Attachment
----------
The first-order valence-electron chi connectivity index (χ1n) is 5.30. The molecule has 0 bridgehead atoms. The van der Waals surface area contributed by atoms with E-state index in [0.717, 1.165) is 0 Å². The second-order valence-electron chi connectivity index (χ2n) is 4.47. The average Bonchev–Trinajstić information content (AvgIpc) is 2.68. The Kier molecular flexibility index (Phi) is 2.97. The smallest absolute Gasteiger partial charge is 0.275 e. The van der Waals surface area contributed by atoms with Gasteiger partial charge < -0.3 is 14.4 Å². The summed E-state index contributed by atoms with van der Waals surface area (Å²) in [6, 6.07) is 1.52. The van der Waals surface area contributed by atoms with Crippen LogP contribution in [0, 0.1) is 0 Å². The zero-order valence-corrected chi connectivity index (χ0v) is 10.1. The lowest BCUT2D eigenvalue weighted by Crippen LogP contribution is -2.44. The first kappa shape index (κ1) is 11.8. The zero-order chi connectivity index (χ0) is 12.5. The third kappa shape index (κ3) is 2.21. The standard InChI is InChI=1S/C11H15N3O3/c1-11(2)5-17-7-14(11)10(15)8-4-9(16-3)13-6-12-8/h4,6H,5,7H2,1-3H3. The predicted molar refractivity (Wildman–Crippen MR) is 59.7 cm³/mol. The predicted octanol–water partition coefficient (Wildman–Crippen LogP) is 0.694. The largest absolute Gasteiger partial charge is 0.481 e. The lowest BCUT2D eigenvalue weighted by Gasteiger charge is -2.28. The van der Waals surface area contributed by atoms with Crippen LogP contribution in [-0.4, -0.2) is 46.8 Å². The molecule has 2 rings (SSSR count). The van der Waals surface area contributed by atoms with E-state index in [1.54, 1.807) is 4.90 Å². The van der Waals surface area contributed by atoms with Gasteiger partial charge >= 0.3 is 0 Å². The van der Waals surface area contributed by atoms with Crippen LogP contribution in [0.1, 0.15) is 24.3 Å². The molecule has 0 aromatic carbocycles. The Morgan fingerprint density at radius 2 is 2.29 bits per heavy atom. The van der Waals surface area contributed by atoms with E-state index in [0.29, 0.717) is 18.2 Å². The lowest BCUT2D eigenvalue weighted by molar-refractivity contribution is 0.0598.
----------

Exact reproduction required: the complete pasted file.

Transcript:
The first-order valence-electron chi connectivity index (χ1n) is 5.30. The molecule has 0 bridgehead atoms. The van der Waals surface area contributed by atoms with E-state index in [0.717, 1.165) is 0 Å². The second-order valence-electron chi connectivity index (χ2n) is 4.47. The average Bonchev–Trinajstić information content (AvgIpc) is 2.68. The Kier molecular flexibility index (Phi) is 2.97. The smallest absolute Gasteiger partial charge is 0.275 e. The van der Waals surface area contributed by atoms with Gasteiger partial charge < -0.3 is 14.4 Å². The summed E-state index contributed by atoms with van der Waals surface area (Å²) in [6, 6.07) is 1.52. The van der Waals surface area contributed by atoms with Crippen LogP contribution in [0, 0.1) is 0 Å². The zero-order valence-corrected chi connectivity index (χ0v) is 10.1. The lowest BCUT2D eigenvalue weighted by Crippen LogP contribution is -2.44. The first kappa shape index (κ1) is 11.8. The zero-order chi connectivity index (χ0) is 12.5. The third kappa shape index (κ3) is 2.21. The standard InChI is InChI=1S/C11H15N3O3/c1-11(2)5-17-7-14(11)10(15)8-4-9(16-3)13-6-12-8/h4,6H,5,7H2,1-3H3. The predicted molar refractivity (Wildman–Crippen MR) is 59.7 cm³/mol. The predicted octanol–water partition coefficient (Wildman–Crippen LogP) is 0.694. The largest absolute Gasteiger partial charge is 0.481 e. The lowest BCUT2D eigenvalue weighted by Gasteiger charge is -2.28. The van der Waals surface area contributed by atoms with Crippen LogP contribution in [-0.4, -0.2) is 46.8 Å². The molecule has 2 rings (SSSR count). The van der Waals surface area contributed by atoms with E-state index in [1.54, 1.807) is 4.90 Å². The van der Waals surface area contributed by atoms with Gasteiger partial charge >= 0.3 is 0 Å². The van der Waals surface area contributed by atoms with Crippen LogP contribution in [0.1, 0.15) is 24.3 Å². The molecule has 0 aromatic carbocycles. The Morgan fingerprint density at radius 2 is 2.29 bits per heavy atom. The van der Waals surface area contributed by atoms with E-state index in [0.29, 0.717) is 18.2 Å². The lowest BCUT2D eigenvalue weighted by molar-refractivity contribution is 0.0598.